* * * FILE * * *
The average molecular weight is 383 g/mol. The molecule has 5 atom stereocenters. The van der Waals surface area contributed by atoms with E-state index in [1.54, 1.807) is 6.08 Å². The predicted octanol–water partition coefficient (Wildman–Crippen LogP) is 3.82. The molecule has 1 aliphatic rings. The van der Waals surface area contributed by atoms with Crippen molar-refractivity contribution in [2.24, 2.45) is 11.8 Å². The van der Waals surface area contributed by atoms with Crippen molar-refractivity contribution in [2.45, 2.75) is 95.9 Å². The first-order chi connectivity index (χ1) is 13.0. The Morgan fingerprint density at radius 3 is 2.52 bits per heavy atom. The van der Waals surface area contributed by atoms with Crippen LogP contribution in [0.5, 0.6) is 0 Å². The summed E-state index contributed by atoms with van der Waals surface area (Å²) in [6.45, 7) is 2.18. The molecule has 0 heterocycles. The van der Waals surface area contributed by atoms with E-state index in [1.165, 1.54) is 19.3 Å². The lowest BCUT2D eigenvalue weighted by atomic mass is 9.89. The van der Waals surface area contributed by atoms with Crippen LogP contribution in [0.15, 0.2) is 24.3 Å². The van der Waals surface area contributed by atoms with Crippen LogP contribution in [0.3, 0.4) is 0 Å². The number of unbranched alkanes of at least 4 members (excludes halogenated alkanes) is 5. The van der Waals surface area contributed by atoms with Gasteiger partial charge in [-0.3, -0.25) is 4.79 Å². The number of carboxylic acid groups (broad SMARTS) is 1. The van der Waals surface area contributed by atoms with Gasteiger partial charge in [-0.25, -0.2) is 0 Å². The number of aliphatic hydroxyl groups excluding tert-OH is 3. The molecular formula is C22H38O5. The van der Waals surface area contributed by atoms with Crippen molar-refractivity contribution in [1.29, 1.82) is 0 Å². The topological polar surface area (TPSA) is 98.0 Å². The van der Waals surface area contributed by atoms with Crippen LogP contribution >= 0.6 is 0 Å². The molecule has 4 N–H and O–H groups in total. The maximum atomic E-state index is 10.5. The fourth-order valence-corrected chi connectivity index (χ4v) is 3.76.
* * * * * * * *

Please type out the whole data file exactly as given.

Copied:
The average molecular weight is 383 g/mol. The molecule has 5 atom stereocenters. The van der Waals surface area contributed by atoms with E-state index in [1.54, 1.807) is 6.08 Å². The predicted octanol–water partition coefficient (Wildman–Crippen LogP) is 3.82. The molecule has 1 aliphatic rings. The van der Waals surface area contributed by atoms with Crippen molar-refractivity contribution in [2.24, 2.45) is 11.8 Å². The van der Waals surface area contributed by atoms with Crippen molar-refractivity contribution in [2.45, 2.75) is 95.9 Å². The first-order chi connectivity index (χ1) is 13.0. The Morgan fingerprint density at radius 3 is 2.52 bits per heavy atom. The van der Waals surface area contributed by atoms with Crippen LogP contribution in [0.5, 0.6) is 0 Å². The summed E-state index contributed by atoms with van der Waals surface area (Å²) in [6.45, 7) is 2.18. The molecule has 0 heterocycles. The van der Waals surface area contributed by atoms with E-state index in [1.165, 1.54) is 19.3 Å². The lowest BCUT2D eigenvalue weighted by atomic mass is 9.89. The van der Waals surface area contributed by atoms with Crippen LogP contribution in [0.15, 0.2) is 24.3 Å². The van der Waals surface area contributed by atoms with Crippen LogP contribution in [0.3, 0.4) is 0 Å². The number of unbranched alkanes of at least 4 members (excludes halogenated alkanes) is 5. The van der Waals surface area contributed by atoms with Gasteiger partial charge in [-0.3, -0.25) is 4.79 Å². The number of carboxylic acid groups (broad SMARTS) is 1. The van der Waals surface area contributed by atoms with Gasteiger partial charge in [-0.25, -0.2) is 0 Å². The number of aliphatic hydroxyl groups excluding tert-OH is 3. The molecular formula is C22H38O5. The van der Waals surface area contributed by atoms with Crippen molar-refractivity contribution in [1.29, 1.82) is 0 Å². The topological polar surface area (TPSA) is 98.0 Å². The van der Waals surface area contributed by atoms with Crippen LogP contribution >= 0.6 is 0 Å². The molecule has 4 N–H and O–H groups in total. The maximum atomic E-state index is 10.5. The fourth-order valence-corrected chi connectivity index (χ4v) is 3.76.